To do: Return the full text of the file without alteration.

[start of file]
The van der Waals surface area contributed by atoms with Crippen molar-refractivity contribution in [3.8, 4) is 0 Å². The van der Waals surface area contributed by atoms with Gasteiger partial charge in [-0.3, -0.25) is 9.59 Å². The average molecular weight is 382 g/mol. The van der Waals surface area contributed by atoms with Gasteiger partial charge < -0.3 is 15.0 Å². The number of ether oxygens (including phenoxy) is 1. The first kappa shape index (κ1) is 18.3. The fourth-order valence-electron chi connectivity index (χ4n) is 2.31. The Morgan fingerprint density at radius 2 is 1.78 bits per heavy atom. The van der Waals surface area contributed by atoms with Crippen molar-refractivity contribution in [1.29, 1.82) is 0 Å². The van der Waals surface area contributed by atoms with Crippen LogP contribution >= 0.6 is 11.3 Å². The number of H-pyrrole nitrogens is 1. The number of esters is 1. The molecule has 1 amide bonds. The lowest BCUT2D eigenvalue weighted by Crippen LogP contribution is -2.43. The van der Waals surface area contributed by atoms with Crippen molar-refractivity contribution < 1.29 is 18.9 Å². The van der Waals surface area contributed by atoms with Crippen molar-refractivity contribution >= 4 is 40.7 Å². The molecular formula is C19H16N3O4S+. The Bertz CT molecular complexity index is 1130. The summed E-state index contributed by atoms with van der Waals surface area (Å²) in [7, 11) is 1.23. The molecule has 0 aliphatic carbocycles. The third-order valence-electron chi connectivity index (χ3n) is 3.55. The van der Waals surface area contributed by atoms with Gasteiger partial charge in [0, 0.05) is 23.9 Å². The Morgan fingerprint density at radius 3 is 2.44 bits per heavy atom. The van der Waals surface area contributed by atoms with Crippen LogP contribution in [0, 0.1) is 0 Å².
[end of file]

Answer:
The van der Waals surface area contributed by atoms with Crippen molar-refractivity contribution in [3.8, 4) is 0 Å². The van der Waals surface area contributed by atoms with Gasteiger partial charge in [-0.3, -0.25) is 9.59 Å². The average molecular weight is 382 g/mol. The van der Waals surface area contributed by atoms with Gasteiger partial charge < -0.3 is 15.0 Å². The number of ether oxygens (including phenoxy) is 1. The first kappa shape index (κ1) is 18.3. The fourth-order valence-electron chi connectivity index (χ4n) is 2.31. The Morgan fingerprint density at radius 2 is 1.78 bits per heavy atom. The van der Waals surface area contributed by atoms with Crippen molar-refractivity contribution in [1.29, 1.82) is 0 Å². The van der Waals surface area contributed by atoms with Crippen LogP contribution >= 0.6 is 11.3 Å². The number of H-pyrrole nitrogens is 1. The number of esters is 1. The molecule has 1 amide bonds. The lowest BCUT2D eigenvalue weighted by Crippen LogP contribution is -2.43. The van der Waals surface area contributed by atoms with Crippen molar-refractivity contribution < 1.29 is 18.9 Å². The van der Waals surface area contributed by atoms with Crippen molar-refractivity contribution >= 4 is 40.7 Å². The molecular formula is C19H16N3O4S+. The Bertz CT molecular complexity index is 1130. The summed E-state index contributed by atoms with van der Waals surface area (Å²) in [7, 11) is 1.23. The molecule has 0 aliphatic carbocycles. The third-order valence-electron chi connectivity index (χ3n) is 3.55. The van der Waals surface area contributed by atoms with Gasteiger partial charge in [0, 0.05) is 23.9 Å². The Morgan fingerprint density at radius 3 is 2.44 bits per heavy atom. The van der Waals surface area contributed by atoms with Crippen LogP contribution in [0, 0.1) is 0 Å².